None of these historical factors are in any way meant to downplay the horrors that flow from our contemporary carnistic hypocrisies.  We are right to hammer away at the contradiction of eating pigs while loving dogs. It’s just to acknowledge what I am coming realize vegan activists too often overlook: the power of the past. It’s a power that’s as genuine as it is distorting, invisible as it is conspicuous, and, however unintentionally, intent on excusing our daily refusal to be better people than we are.

Should you downplay this power I would draw your attention to the scene in Abramson’s book—a book attentive to the issues raised here–when, to spoil her dog, she cooks him a piece of chicken.


Tomorrow: more good news for vegans and the environment

12 Responses to Canines, Carnism, and the Grip of History

  1. Linda Norris says:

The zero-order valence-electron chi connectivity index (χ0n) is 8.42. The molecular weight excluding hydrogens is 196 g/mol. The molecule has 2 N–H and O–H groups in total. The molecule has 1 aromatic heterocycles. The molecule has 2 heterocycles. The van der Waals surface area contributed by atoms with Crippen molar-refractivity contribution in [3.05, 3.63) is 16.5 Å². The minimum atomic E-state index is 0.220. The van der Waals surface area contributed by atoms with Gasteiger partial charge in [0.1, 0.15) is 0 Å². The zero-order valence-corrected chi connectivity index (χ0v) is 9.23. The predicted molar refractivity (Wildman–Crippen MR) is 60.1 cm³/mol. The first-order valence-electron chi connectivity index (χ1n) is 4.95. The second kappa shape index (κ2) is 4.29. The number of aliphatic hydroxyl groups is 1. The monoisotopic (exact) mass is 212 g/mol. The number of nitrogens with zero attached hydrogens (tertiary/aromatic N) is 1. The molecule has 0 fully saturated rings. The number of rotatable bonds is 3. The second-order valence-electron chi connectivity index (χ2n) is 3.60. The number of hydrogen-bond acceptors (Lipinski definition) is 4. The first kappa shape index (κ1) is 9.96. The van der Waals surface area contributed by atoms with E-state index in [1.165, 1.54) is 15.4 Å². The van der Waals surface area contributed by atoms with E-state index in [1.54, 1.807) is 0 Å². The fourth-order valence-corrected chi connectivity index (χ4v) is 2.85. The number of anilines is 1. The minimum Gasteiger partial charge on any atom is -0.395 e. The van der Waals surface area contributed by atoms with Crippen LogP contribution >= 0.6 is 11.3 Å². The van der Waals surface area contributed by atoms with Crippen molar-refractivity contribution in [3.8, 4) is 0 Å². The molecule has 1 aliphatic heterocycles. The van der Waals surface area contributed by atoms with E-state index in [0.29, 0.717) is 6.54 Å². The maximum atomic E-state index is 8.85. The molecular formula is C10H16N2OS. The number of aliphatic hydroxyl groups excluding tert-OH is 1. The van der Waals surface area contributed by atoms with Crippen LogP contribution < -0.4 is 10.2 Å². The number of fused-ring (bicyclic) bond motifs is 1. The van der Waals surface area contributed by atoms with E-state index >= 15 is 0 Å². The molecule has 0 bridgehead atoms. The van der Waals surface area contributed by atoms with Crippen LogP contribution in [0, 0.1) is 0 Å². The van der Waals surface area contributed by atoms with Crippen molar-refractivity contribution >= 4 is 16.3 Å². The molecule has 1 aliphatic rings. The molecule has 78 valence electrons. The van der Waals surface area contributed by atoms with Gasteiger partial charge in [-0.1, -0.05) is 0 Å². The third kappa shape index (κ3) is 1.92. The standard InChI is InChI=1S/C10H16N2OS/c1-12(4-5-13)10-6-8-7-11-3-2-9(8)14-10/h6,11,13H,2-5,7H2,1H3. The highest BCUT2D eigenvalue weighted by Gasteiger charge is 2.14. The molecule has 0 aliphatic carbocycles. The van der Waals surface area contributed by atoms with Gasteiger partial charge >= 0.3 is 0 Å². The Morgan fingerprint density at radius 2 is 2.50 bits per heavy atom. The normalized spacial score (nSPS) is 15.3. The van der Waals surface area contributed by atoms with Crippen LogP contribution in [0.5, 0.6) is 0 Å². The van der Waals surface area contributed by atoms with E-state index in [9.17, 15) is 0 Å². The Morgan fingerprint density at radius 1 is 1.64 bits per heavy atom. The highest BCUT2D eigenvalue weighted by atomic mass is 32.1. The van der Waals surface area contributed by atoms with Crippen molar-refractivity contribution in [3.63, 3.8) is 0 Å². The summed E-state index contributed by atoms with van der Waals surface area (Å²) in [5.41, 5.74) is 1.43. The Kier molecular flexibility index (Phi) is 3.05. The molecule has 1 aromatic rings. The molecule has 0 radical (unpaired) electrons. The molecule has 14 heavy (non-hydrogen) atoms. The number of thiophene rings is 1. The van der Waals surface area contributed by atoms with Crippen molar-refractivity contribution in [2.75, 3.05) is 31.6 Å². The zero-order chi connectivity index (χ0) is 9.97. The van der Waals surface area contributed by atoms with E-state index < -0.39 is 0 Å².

James I am proud to say I am on my 3rd week of eating no meat. I’m not perfect by any means and I have known for a long time this was the right thing to do, but being weak, just could not break that string. What made me finally take the plunge: one of my friends just rescued two small piglets and is keeping them as pets. These animals come when called, wag their tails, and sit on command. And they love Apple Jacks. Another reason? I had the bad luck to get behind a chicken truck bound for slaughter. The chickens, crammed into small cages piled one on the other broke my heart. A petting zoo with a cow who loved to get her head scratched. A cow which is one of the most docile creatures on the earth. So now here I sit. Do I still love the taste of bacon? yes! But I cannot bring myself to eat it. I love baked chicken also. But cannot look at it without seeing those crates crammed with chickens, having no clue what was awaiting them. Steak? Oh the cow that loved to be petted. The guilt still remains of the untold amount of animals I have eaten in the past and yes, I too have been guilty of cooking my little dog a piece of chicken. So what do we do?